I once worked with a first-time CEO who needed to hire a VP of sales. He wanted to take charge of the hiring process—then I learned he was preparing by Googling “How to interview VP’s of sales.”
As a recruiter, I see too many companies jump into interviewing candidates before they know what they want. Instead they go into “shopping” mode, thinking: “I’ll know the right hire when I meet her.” This is a dangerous myth. Meeting ten qualified people won’t clarify anything. In fact, it confuses the issue. Candidates are quick to sniff when the hiring team has no idea what they’re looking for. They walk away from interviews feeling like their time was wasted and bash the company afterward. Companies need to realize every single interaction with a candidate is a branding experience, either positive or negative.
Here are four signs that a company isn’t ready to hire—and four things hiring companies should do to switch out of shopping and into hiring mode.
1. An unrealistic job description.
If the job description is an everything-under-the-sun wish list, the company doesn’t know what it wants. Job descriptions outlining positions requiring years of experience but also expecting grunt work also signal a lack of clarity. If a company’s hiring a CFO, they shouldn’t expect that person to run payroll. Likewise, most VPs of engineering aren’t coding.
Step one for hiring managers should be to gain internal clarity. What pain points should this hire solve? What projects are stuck on the back-burner until you fill this role? Those two questions will take you a long way towards writing an effective job description.
2. An unfocused interview.
If an interview feels broad but not deep, that signals an interviewer in shopping mode. If, as a job candidate, you find yourself in an interview like this with a company you’re passionate about, guide the conversation towards what you can do for them. If you’re not passionate about the company, you may want to gracefully withdraw from the process.
Hiring managers should ask for help before interviewing for senior roles if they need it. Remember that CEO who Googled “How to interview sales VPs”? I connected him with a EVP of sales who wasn’t looking for work himself but was willing to help out. They spent 90 minutes on the phone, after which the CEO invited the EVP to get involved in the interviewing process. He did and ultimately joined the company’s board. A simple favor resulted in a mutually beneficial partnership.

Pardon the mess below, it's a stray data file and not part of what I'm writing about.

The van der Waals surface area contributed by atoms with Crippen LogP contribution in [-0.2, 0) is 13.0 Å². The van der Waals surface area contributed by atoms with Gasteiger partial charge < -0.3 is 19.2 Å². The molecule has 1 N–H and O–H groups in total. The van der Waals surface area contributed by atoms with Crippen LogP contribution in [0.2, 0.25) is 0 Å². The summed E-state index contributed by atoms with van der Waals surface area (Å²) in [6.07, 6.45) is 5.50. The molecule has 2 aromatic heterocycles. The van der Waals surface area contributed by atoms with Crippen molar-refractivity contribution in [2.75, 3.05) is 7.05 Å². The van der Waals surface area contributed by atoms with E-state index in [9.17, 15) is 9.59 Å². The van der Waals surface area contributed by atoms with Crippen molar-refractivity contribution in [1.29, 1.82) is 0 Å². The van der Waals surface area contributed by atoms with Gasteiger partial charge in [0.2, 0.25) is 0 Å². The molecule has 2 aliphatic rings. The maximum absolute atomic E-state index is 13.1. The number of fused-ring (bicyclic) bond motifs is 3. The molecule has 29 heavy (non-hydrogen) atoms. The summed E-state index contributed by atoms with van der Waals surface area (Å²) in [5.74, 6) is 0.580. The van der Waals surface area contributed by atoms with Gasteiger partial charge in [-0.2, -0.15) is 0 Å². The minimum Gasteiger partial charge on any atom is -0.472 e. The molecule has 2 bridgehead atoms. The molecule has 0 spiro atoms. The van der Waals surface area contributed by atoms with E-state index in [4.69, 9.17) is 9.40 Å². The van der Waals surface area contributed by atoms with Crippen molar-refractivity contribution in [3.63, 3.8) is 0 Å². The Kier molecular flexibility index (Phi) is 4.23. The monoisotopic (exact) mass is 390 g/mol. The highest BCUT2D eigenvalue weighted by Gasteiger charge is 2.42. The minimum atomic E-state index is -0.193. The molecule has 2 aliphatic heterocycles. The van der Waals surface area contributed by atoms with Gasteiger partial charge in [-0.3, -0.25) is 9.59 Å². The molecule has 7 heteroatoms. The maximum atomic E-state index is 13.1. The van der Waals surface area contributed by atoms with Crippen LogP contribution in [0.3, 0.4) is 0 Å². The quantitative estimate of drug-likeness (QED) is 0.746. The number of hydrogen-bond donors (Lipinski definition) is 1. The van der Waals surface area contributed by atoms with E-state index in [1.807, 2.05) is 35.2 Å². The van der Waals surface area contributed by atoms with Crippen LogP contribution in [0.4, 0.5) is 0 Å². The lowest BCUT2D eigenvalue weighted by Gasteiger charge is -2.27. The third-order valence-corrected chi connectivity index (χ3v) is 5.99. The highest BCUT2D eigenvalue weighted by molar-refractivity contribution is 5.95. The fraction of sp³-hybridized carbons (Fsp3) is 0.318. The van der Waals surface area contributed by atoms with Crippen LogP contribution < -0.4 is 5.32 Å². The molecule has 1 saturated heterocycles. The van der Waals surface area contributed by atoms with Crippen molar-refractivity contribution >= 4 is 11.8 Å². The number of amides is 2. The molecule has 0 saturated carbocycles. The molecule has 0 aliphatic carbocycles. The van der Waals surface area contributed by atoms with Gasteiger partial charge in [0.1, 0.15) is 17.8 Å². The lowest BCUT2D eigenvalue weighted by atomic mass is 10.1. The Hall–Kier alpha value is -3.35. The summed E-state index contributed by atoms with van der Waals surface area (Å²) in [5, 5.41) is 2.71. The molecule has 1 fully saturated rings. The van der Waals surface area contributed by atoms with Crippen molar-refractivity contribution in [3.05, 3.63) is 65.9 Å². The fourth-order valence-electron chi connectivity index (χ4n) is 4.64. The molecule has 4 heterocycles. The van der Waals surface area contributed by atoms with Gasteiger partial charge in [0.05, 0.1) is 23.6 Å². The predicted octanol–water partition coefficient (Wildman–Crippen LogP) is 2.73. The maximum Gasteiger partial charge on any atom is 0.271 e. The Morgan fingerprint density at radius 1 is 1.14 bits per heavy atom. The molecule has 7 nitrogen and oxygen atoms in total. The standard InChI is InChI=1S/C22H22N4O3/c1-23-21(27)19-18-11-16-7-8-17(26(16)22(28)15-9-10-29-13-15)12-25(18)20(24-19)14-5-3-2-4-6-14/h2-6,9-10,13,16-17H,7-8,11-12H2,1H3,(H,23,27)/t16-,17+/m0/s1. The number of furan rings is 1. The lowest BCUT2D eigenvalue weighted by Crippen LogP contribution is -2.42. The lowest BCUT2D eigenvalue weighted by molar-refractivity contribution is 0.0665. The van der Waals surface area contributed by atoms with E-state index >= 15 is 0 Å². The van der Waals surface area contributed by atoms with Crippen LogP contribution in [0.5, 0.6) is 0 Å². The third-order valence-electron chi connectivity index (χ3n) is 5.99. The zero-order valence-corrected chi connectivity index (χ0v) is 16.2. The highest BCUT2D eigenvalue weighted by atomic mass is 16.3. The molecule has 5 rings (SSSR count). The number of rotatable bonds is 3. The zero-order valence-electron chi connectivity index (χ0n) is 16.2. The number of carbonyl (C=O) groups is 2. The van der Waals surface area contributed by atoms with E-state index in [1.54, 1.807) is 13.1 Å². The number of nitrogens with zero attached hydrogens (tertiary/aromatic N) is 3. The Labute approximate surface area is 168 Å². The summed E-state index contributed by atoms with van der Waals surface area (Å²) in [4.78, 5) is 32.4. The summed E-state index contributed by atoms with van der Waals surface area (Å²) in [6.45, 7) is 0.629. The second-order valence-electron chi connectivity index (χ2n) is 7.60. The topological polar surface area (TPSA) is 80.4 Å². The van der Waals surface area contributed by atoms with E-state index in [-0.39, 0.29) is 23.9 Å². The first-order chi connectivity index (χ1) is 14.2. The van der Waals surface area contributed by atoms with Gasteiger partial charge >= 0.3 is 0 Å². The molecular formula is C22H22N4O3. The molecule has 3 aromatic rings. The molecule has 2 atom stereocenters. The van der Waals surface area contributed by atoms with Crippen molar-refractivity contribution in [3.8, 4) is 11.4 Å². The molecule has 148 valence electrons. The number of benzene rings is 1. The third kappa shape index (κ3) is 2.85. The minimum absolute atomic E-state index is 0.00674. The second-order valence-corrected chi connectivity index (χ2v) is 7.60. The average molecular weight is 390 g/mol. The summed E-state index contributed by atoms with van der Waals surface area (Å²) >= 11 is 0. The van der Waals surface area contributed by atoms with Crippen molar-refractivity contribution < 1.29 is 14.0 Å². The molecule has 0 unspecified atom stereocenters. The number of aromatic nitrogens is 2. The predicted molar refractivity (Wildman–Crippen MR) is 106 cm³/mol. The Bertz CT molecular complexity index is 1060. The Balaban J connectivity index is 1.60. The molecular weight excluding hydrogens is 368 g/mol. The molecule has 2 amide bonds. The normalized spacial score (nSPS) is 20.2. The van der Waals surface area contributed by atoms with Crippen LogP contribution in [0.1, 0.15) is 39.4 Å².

Both recruiters and board members can help you connect with experts in the function for which you’re hiring. They’ll talk you through what you should be looking for and prepare you to run efficient interviews. People are remarkably generous and often flattered to be asked for help. Don’t be afraid to call in favors and work your network, too.
There’s no shame in getting help when you’ve never done something before. You’ll get much better results from an expert than you will from Google.
3. An unhealthy emphasis on cultural fit.
Interviewers in shopping mode fall back on “cultural fit”. I see this with startup teams all the time. They’re not sure what they need, so the team finds someone who seems to fit the bill and is a person they can get a beer with after work.
Sophisticated companies are beginning to see “cultural fit” as a dirty phrase. Too often it’s code for “this person doesn’t look, act or feel like me, therefore they must not be qualified”. It justifies unconscious bias in hiring and leads to less diverse teams. Over-emphasizing cultural fit in an interview can also be a sign of an insular team. Job candidates should think carefully about whether they want to be a company’s first outsider.
Again, hiring managers must know exactly what questions to ask. Once your advising experts understand your company’s life-stage and needs, ask them: how do I distinguish between an A-minus and and A-plus candidate for this position?
For example, an A-minus CFO keeps a startup’s finances in order but has a “back-office personality”. An A-plus CFO can hold their own with the board or analysts and partner with the CEO on a roadshow. An A-minus senior engineer gets the product shipped on-time. An A-plus candidate engenders loyalty and often comes with a team of developers attached. An A-minus VP of sales has racked up more wins than losses, but an A-plus candidate helps you see around corners. If you’re at $10MM in revenue today and headed to $50MM, you want a VP of sales who’s scaled multiple companies to that level with consistent success. Fine-tuning these distinctions will help your interviews stay focused.
4. Too focused on marquee names on your resume.
I once worked with a 20-person startup seeking a new VP of engineering. When I asked the CEO what he was looking for, he said he’d love to hire the CTO of Facebook. And he wasn’t kidding!
If an interviewer seems overly interested on your time at Yale or Amazon, they may be cherry-picking ‘impressive’ resumes to cover for a lack of clarity about the role. Remember, interviewing is a two-way dialogue – job candidates are interviewing the company and vice versa. Candidates should ask what their top priorities would be, or what success looks like a year from now. You want to be set up to succeed in this role.
Hiring managers should focus less on fancy brands and more on applicable skills for the role. Don’t get bowled over by pedigrees. Google, Apple, et cetera, were once startups but now are massive public companies. Hiring an ex-Googler does not guarantee quality and might not deliver the skillset your startup needs.
How do you know when you’re truly ready to hire? Simple. When you can articulate to others why you need this person, what exactly you want them to do, and what kind of background you’re looking for – all with elevator-pitch-level concision. If you gain alignment within the team on that, you’re ready to roll.